FEEDING A PREGNANT AND LACTATING QUEEN
Gestation lasts about 66 days in the queen, and there are usually 3 to 5 kittens per litter. At birth, each kitten weighs around 110 g.
Contrary to what happens in the bitch, the queen's bodyweight increases from the beginning of the gestation. Up to the 40th day, it is due to the storage of reserves that will be used up at the end of the gestation and during the lactation. Then, the bodyweight gain corresponds to the kittens growth.
Consequently, the food consumption of the queen increases normally all along the pregnancy. As soon as she has been mated, she must be fed a high-fat diet. This enrichment improves the survival rate of the new-born kittens. One must control also, that the queen's diet contains enough of an undispensable amino-acid, the taurine (minimum advised in dry-food: 0,1 %). A taurine deficiency in the queen would induce serious consequences on the survival and the ultimate growth of the kittens.
Caution: the food must not be acidified. Excessive acidification might harm the normal development of the skeleton of the kittens.
K34 is a perfect answer for the queen's nutritional requirements. It will be distributed in 2 - 3 meals per day, (except if the queen is used to spread her consumption over the day). The rationing will step up of about 10 % per week, until the 7 - 8th week of pregnancy. At that time, the queen receives 70 % more energy than before mating. At the end of the pregnancy, she starts using the reserves accumulated at the beginning. The consumption does not go up any more, it can even decrease.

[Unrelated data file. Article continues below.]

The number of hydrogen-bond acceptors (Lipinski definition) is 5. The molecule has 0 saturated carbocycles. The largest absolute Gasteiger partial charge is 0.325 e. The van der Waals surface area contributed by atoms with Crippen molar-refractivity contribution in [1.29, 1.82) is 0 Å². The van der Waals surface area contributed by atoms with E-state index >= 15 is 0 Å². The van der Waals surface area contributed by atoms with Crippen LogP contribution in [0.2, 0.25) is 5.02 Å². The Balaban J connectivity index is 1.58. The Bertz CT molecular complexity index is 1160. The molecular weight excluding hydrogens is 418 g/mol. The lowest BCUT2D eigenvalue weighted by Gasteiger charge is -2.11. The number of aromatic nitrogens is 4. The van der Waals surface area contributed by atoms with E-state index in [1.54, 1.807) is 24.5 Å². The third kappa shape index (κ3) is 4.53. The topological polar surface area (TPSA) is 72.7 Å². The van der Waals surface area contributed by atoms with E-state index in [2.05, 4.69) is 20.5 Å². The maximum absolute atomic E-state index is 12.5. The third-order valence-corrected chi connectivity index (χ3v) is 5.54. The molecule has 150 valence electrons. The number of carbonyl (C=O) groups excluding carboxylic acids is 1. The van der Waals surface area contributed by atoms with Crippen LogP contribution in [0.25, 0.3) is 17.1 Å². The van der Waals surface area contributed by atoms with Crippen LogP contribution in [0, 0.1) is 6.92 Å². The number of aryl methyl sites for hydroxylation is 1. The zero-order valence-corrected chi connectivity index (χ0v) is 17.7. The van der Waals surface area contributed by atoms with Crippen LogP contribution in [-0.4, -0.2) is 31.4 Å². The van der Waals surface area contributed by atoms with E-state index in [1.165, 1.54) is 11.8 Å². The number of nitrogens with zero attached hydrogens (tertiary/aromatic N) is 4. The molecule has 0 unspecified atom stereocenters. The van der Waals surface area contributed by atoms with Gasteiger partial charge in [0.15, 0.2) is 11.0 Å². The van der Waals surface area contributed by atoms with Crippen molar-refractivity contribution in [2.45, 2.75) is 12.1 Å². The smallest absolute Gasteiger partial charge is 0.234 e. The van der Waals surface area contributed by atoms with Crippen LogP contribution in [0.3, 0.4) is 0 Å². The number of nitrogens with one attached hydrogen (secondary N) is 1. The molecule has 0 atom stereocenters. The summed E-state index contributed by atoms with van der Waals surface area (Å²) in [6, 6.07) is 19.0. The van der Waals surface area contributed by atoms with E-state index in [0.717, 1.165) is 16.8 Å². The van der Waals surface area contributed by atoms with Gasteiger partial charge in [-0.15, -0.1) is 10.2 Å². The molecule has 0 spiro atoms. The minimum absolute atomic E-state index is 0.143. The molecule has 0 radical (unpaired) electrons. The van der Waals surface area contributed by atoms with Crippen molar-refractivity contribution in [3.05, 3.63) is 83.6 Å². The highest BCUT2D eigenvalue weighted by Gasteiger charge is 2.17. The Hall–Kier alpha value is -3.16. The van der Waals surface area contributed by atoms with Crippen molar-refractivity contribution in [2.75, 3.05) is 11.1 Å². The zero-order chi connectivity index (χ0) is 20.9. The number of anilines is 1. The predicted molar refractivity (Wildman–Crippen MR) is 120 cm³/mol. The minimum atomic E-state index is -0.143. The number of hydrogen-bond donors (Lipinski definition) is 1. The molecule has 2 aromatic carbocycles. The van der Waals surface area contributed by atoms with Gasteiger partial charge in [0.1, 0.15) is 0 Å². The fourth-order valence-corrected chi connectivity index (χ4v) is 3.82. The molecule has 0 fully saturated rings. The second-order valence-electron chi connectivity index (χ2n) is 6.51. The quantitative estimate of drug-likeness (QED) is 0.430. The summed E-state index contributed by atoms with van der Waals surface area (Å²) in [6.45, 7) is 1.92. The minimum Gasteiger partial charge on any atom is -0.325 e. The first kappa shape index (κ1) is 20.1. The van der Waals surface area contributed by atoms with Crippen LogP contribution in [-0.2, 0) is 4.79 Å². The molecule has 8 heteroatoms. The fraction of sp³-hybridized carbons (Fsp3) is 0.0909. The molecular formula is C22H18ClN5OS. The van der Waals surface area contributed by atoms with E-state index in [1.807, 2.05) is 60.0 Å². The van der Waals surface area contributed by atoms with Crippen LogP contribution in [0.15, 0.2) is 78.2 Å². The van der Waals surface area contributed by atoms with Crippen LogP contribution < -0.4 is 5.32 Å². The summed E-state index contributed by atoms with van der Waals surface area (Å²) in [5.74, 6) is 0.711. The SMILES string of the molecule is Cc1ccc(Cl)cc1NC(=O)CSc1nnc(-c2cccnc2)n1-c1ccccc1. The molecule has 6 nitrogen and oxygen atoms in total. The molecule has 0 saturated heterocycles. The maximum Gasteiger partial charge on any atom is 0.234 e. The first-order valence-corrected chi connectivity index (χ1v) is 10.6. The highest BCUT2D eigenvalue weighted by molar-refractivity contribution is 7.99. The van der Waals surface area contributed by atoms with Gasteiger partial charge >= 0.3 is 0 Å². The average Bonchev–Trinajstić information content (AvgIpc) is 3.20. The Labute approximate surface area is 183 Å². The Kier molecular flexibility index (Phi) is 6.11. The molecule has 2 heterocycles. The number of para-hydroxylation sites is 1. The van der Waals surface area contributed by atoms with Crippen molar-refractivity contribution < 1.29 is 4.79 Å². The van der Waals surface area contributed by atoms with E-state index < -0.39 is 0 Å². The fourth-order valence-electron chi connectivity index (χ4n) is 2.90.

The bodyweight of the queen must be checked carefully during the pregnancy. At the end, the queen should not have gained more than 40 % of her own bodyweight. If the queen is overweight at the end of the gestation, a difficult delivery becomes more likely, with a risk of caesarean surgery. Moreover, overfeeding the queen tends to diminue the number of live kittens.
A queen can produce one and a half up to twice her own bodyweight in milk during the lactation period. Plus, the protein and fat concentration of this milk is very high. During the lactation, the energetic expenses of the queen are way higher than during the pregnancy. A lactating queen requires at least twice more energy than usually, sometimes even 3 times more if the litter is very large. However the queen is fed, the diet alone does not provide for all the energetic requirements. After delivery, the queen still weighs 20 % more than during maintenance. This weight in excess, formed by stored fat, will be used up until the weaning.
After kittens' birth, the lactating queen should be able to consume as much as she wants of a high-energy (= high-fat) and concentrated in all the undispensable nutrients. The kitten food, K34, already fed during the gestation, is the most advisable for the lactation. The queen must also have a free access to clear and fresh water: dehydration, even slight, would affect the milk production.
Evolution of the bodyweight and the energetic consumption
of a queen during the reproduction period
The same diet will be given to the queen until the weaning of the kittens, and even later, if she needs to get back into shape. As soon as the optimum bodyweight is reached again, the maintenance diet will be progressively reintroduced.
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